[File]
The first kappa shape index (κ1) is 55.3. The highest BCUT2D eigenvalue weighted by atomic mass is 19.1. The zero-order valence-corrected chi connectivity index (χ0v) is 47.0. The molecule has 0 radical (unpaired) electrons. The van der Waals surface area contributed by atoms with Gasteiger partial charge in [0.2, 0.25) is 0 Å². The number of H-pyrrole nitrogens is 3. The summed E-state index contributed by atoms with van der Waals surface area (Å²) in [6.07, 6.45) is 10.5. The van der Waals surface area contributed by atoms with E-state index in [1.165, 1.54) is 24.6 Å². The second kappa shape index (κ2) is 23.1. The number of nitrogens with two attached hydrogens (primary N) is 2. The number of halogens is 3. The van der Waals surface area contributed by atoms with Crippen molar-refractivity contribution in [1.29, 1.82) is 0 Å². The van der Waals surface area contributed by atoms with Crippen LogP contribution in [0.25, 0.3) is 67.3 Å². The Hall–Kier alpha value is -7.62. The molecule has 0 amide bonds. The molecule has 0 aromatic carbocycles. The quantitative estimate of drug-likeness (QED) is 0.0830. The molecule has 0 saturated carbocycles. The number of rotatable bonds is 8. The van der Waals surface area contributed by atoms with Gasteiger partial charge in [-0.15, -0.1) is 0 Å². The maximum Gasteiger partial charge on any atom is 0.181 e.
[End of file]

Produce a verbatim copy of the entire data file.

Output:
The first kappa shape index (κ1) is 55.3. The highest BCUT2D eigenvalue weighted by atomic mass is 19.1. The zero-order valence-corrected chi connectivity index (χ0v) is 47.0. The molecule has 0 radical (unpaired) electrons. The van der Waals surface area contributed by atoms with Gasteiger partial charge in [0.2, 0.25) is 0 Å². The number of H-pyrrole nitrogens is 3. The summed E-state index contributed by atoms with van der Waals surface area (Å²) in [6.07, 6.45) is 10.5. The van der Waals surface area contributed by atoms with E-state index in [1.165, 1.54) is 24.6 Å². The second kappa shape index (κ2) is 23.1. The number of nitrogens with two attached hydrogens (primary N) is 2. The number of halogens is 3. The van der Waals surface area contributed by atoms with Crippen molar-refractivity contribution in [1.29, 1.82) is 0 Å². The van der Waals surface area contributed by atoms with Crippen LogP contribution in [0.25, 0.3) is 67.3 Å². The Hall–Kier alpha value is -7.62. The molecule has 0 amide bonds. The molecule has 0 aromatic carbocycles. The quantitative estimate of drug-likeness (QED) is 0.0830. The molecule has 0 saturated carbocycles. The number of rotatable bonds is 8. The van der Waals surface area contributed by atoms with Gasteiger partial charge in [-0.15, -0.1) is 0 Å². The maximum Gasteiger partial charge on any atom is 0.181 e.